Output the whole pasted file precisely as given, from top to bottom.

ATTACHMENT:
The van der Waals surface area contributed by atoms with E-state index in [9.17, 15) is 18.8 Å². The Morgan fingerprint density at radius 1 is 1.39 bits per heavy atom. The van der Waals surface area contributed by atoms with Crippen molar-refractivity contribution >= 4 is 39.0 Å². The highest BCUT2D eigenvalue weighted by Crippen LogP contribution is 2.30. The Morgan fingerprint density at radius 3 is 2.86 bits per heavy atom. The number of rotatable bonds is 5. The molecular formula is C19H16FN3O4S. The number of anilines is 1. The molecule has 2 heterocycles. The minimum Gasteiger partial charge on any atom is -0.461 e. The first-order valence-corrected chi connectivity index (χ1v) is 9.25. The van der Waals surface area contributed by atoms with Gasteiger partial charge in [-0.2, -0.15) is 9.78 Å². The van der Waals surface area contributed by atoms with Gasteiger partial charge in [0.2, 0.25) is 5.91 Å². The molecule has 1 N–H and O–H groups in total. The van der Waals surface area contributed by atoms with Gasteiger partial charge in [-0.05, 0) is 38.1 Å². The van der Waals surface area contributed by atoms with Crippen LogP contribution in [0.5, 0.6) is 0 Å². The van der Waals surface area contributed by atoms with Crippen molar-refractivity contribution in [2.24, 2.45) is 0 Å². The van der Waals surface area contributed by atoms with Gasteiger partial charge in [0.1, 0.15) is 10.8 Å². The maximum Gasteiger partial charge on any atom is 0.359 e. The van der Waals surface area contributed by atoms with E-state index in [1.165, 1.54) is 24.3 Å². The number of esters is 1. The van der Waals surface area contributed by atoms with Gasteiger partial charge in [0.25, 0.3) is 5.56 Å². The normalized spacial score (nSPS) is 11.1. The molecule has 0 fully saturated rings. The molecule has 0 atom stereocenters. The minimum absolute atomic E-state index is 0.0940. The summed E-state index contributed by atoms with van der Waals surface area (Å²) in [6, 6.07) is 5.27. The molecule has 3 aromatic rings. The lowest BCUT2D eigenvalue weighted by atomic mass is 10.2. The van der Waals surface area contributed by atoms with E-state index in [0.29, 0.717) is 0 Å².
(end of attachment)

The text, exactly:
The van der Waals surface area contributed by atoms with E-state index in [9.17, 15) is 18.8 Å². The Morgan fingerprint density at radius 1 is 1.39 bits per heavy atom. The van der Waals surface area contributed by atoms with Crippen molar-refractivity contribution >= 4 is 39.0 Å². The highest BCUT2D eigenvalue weighted by Crippen LogP contribution is 2.30. The Morgan fingerprint density at radius 3 is 2.86 bits per heavy atom. The number of rotatable bonds is 5. The molecular formula is C19H16FN3O4S. The number of anilines is 1. The molecule has 2 heterocycles. The minimum Gasteiger partial charge on any atom is -0.461 e. The first-order valence-corrected chi connectivity index (χ1v) is 9.25. The van der Waals surface area contributed by atoms with Gasteiger partial charge in [-0.2, -0.15) is 9.78 Å². The van der Waals surface area contributed by atoms with Gasteiger partial charge in [0.2, 0.25) is 5.91 Å². The molecule has 1 N–H and O–H groups in total. The van der Waals surface area contributed by atoms with Gasteiger partial charge in [-0.05, 0) is 38.1 Å². The van der Waals surface area contributed by atoms with Crippen LogP contribution in [0.5, 0.6) is 0 Å². The van der Waals surface area contributed by atoms with Crippen molar-refractivity contribution in [2.24, 2.45) is 0 Å². The van der Waals surface area contributed by atoms with Gasteiger partial charge in [0.1, 0.15) is 10.8 Å². The maximum Gasteiger partial charge on any atom is 0.359 e. The van der Waals surface area contributed by atoms with E-state index in [1.165, 1.54) is 24.3 Å². The number of esters is 1. The van der Waals surface area contributed by atoms with Gasteiger partial charge in [0.25, 0.3) is 5.56 Å². The normalized spacial score (nSPS) is 11.1. The molecule has 0 fully saturated rings. The molecule has 0 atom stereocenters. The minimum absolute atomic E-state index is 0.0940. The summed E-state index contributed by atoms with van der Waals surface area (Å²) in [6, 6.07) is 5.27. The molecule has 3 aromatic rings. The lowest BCUT2D eigenvalue weighted by atomic mass is 10.2. The van der Waals surface area contributed by atoms with E-state index in [0.29, 0.717) is 0 Å².